(Photo provided by the U.S. Customs and Border Protection)
Step 3: Obtain Bill of Landing
Once you are done with ISF, you have to wait approximately 2-3 weeks for the shipment to actually get to the port. Roughly one week prior to the arrival, you will receive Bill of Landing from the shipment company provider. The Bill of Landing is usually ready few days after the cargo ships by the shipment provided company. The document informs you about the approximate date of arrival and exact location of pick-up.
Step 4: Pay port fees
Once you receive Bill of Landing, you will also have to pay all port fees included in an invoice from Vanguard, which is the leading neutral freight consolidation service in the U.S. This was another surprise for us, as the cargo would not be released before these fees got paid. They are quite high (around $600) and they include vessel loading, cost insurance and freight charges, and loading/un-loading from the container.
Your shipment provider will provide you directly with the invoice from Vanguard, so you won’t have to communicate with them, just pay the invoice according to the instructions.
Step 5: Customs Clearance
Now, another important piece of info!! It is essential to obtain a customs clearance confirmation before the cargo arrives. This point can be very tricky, or at least it was for us. Throughout the first shipment process, we tried to clear the cargo with customs by ourselves. However, we were not aware of the fact that if the value of the goods you are bringing into the U.S. exceed $2,000 USD, you need to hire a certified customs broker.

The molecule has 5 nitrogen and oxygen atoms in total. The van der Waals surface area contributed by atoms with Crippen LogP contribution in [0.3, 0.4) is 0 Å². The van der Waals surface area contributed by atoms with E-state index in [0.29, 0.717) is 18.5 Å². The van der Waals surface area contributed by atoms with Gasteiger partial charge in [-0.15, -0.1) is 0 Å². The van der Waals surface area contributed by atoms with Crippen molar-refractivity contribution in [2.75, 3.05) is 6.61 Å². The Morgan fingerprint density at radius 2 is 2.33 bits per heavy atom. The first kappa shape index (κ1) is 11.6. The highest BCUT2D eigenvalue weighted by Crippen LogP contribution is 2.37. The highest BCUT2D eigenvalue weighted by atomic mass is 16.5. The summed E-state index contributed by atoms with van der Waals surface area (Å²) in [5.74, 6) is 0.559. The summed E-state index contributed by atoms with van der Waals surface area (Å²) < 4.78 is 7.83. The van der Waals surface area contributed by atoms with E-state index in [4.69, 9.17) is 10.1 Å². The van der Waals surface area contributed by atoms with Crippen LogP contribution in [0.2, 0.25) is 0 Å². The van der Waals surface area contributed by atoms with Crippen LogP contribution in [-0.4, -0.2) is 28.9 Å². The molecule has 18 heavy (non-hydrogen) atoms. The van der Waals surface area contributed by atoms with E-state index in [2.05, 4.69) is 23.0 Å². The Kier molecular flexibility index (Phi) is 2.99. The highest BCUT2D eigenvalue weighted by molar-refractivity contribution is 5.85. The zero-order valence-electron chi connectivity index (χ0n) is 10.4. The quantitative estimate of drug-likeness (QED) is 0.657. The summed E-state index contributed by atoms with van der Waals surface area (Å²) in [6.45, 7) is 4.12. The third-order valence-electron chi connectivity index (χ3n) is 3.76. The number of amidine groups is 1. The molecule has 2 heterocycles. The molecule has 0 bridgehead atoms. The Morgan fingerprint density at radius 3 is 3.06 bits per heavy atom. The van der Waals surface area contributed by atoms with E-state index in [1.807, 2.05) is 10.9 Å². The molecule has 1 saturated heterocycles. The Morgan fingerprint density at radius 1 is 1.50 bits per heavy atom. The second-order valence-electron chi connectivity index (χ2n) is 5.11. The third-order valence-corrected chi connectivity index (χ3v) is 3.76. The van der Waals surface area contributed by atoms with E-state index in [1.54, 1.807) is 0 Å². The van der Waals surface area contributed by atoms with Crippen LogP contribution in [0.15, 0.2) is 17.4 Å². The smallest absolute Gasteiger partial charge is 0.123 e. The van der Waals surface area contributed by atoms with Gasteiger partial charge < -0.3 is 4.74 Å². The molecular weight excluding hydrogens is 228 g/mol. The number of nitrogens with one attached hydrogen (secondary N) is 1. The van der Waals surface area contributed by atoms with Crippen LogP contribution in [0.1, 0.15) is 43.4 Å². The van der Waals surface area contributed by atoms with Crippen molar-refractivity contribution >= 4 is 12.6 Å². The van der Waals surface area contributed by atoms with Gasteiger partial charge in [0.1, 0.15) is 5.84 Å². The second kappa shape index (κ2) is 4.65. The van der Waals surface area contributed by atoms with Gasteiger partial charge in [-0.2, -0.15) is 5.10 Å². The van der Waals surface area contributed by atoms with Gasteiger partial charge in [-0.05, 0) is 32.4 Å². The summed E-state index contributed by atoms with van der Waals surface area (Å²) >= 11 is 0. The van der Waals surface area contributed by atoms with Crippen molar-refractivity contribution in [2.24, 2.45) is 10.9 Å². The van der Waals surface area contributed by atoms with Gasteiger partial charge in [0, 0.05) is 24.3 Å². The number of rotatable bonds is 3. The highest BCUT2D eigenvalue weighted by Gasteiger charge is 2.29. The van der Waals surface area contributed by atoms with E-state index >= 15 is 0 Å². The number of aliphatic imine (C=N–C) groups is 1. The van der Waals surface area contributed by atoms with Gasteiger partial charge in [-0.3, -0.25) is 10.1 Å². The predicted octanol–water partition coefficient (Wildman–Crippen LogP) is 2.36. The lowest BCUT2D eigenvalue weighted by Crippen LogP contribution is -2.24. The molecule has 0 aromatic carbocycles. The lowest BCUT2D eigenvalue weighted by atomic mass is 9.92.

For the second import, we hired Marine Air Land Intl Services, and they performed excellent service with the customs clearance, so we got our cargo couple days after it arrived in the port.
Step 6: Pick up your Cargo
Finally, when you have all the documents, you can take them to the warehouse (you can find out which warehouse to go to from your Vanguard invoice). Make sure you have all the following:
- Your personal ID
- Bill of Landing – provided by your shipment company
- Commercial invoice – it should state the total value of goods you are importing
- Vanguard invoice – just to be sure
- Delivery order – this should be provided by your broker once the shipment arrives
Provide them with the items above and they will release the cargo to you. You can also have it delivered to the door, but we didn’t use that service for cost cutting purposes. We simply rented U-Haul truck for one day and carried it ourselves. Note that the particular warehouse will also charge you their warehouse fees, which varies depending on how long your cargo is stored in their facility.
The process might seem exhausting and confusing, and there are many different parties included in the process. There are million things that might go wrong and delay the import, but if you follow the six steps above, you have done everything in your power. If everything goes planned, it should take approximately one month to have your goods imported. When you are done all of this, grab your favorite drink and celebrate!!!
If you have any questions or want to find out more details about any of these steps, write in the comment section below, or don’t hesitate to reach out directly to email@example.com.
Lastly, I hope this was all somewhat helpful, and good luck with your imports!